Great Salt Lake – The Titanium Connection

By Bryce T. Tripp

How is Great Salt Lake involved in stop­ping bullets, refining oil, making jet air­craft, and fabricating artificial hips? The answer is that magnesium recovered from lake brine is used to refine tita­nium, and the west shore of Great Salt Lake is the site of a new titanium plant. Titanium is used in the manufacture of military armor, oil refinery equipment, jet engines and airframes, and medical prostheses like artificial hips.

ATI Titanium LLC (a subsidiary of Allegh­eny Technologies Incorporated) is fin­ishing construction of one of the larg­est titanium sponge plants in the United States, at Rowley, Utah, adjacent to the U.S. Magnesium plant. Titanium sponge is titanium metal that is porous and sponge-like because of the manufacturing process. High-purity titanium tetrachloride (in liquid form) is chemically reduced to yield metallic sponge, which is then further refined. Magnesium metal is used as the reductant in the Kroll process, which is the chemi­cal process that will be used at the Allegh­eny plant. The Allegheny titanium plant is the first new titanium sponge plant built in the U.S. in more than 30 years that is not just an expansion of an existing facility. In the United States, titanium sponge is pro­duced only in Nevada, Oregon, and Utah.

Locating the Allegheny plant adjacent to the U.S. Magnesium plant undoubtedly saved time and effort in the regulatory approval process, but the main advantage is the saving of money and energy because of the compatibility of the two plants. Allegheny reacts magnesium metal with titanium tetrachloride in a furnace and produces magnesium chloride as a by-product. U.S. Magnesium separates mag­nesium chloride in a furnace into magne­sium metal and chlorine. Because of the proximity of the two plants, molten mag­nesium and molten magnesium chloride can be cycled between plants without cool­ing and without trucking or rail transport, saving energy.

Allegheny started building the $460 mil­lion plant in the first half of 2007. It will begin production in late 2008 and achieve its full annual capacity of 24 million pounds of sponge by the second half of 2009. The plant is designed to accommodate future capacity expansion of up to an addi­tional 18 million pounds of sponge.

Strong international demand for tita­nium products and rapid price increases made construction of the Allegheny plant attractive. Allegheny’s 2007 Annual Report projected international demand for titanium mill products to increase from 120 million pounds in 2006 to 350 million pounds in 2011. Allegheny’s pro­duction of titanium mill products was 32 million pounds in 2005, but is esti­mated to be 50 million pounds in 2008 and more than 60 million pounds by 2011. To meet this additional demand, Allegheny is also expanding production capacity at its Albany, Oregon, sponge plant, and has been buying sponge from Kazakhstan and Japan and recycling titanium scrap. The price for titanium mill products increased from $11.50 per pound in 2003 to about $30.14 per pound in 2007.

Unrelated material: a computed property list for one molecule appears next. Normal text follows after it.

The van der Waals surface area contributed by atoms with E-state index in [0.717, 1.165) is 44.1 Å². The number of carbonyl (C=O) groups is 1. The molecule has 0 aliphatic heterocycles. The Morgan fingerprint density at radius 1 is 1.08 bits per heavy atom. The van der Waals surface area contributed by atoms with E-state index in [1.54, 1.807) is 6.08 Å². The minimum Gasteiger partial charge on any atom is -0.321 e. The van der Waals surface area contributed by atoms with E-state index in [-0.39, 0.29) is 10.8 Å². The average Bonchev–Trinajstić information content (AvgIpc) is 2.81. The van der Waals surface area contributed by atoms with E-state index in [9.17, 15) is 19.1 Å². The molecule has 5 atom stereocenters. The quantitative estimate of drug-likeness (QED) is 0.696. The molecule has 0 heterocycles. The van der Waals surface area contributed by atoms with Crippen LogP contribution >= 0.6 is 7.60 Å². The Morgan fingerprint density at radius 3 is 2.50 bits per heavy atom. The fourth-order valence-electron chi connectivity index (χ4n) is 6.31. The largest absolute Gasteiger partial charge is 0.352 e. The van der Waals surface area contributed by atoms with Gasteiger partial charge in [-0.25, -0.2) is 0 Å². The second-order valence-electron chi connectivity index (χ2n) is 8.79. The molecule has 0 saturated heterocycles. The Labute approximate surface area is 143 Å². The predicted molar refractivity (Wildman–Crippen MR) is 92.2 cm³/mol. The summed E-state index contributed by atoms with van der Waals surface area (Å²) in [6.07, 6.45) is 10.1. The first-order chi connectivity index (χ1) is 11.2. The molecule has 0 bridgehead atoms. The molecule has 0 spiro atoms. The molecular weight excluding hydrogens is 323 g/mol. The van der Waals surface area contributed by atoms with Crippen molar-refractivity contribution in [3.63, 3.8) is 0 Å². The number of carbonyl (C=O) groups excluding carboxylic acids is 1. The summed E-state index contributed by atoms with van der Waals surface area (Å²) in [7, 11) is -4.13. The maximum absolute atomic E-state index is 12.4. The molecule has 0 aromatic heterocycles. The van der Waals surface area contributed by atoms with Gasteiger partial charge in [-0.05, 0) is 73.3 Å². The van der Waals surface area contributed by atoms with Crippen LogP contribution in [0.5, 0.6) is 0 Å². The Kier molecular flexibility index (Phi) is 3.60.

Increased demand for titanium results from its superior char­acteristics that make it desirable in many growing industries. Titanium is strong and light, heat and corrosion resistant, and has low thermal expansion compared to competing materials; these characteristics often make it the material of choice despite its generally higher cost. Aerospace applications account for 76 percent of the titanium used worldwide. A good example of the trend toward increased use of titanium is in the construction of aircraft. The Boeing 787 “Dreamliner,” for example, is designed to achieve improved fuel economy by using a titanium frame covered by a composite skin. One Dreamliner requires 250,000 pounds of titanium, exclusive of the engines, which also contain large amounts of titanium. The energy efficiency of the Dream­liner helped The Boeing Company to sell 900 of the planes to 58 customers from 2004 to May 2008—the most successful intro­duction of a commercial airplane in aviation history. Allegheny has a long-term supply agreement with The Boeing Company for titanium mill products that extends from 2007 to 2015.

Another indication of the growing demand for titanium is that the Alta Group (a subsidiary of Honeywell International, Inc.) has increased capacity at its Salt Lake City titanium sponge plant to 1.13 million pounds. This plant, opened in 1996 by Johnson Mat­they, Plc. (Public Limited Company), produces titanium sponge by the Hunter process, using sodium as a reductant. About 10 percent of the sponge is sold and the other 90 percent is for Hon­eywell’s internal use. It is refined in Fombell, Pennsylvania, into ultrapure titanium for semiconductors.

Construction of Allegheny’s new plant reinforces the economic importance of Great Salt Lake to the state of Utah. As much as 24 million pounds of titanium will join the existing list of mineral products from the lake: salt, potash, magnesium metal, chlorine, and other potassium and magnesium salts. The Allegheny plant will also add about 150 high-paying jobs to Utah’s economy.

Allegheny Technologies, Inc.

International Titanium Association,

Titanium Information Group, 2008

Survey Notes, v. 40 no. 3, September 2008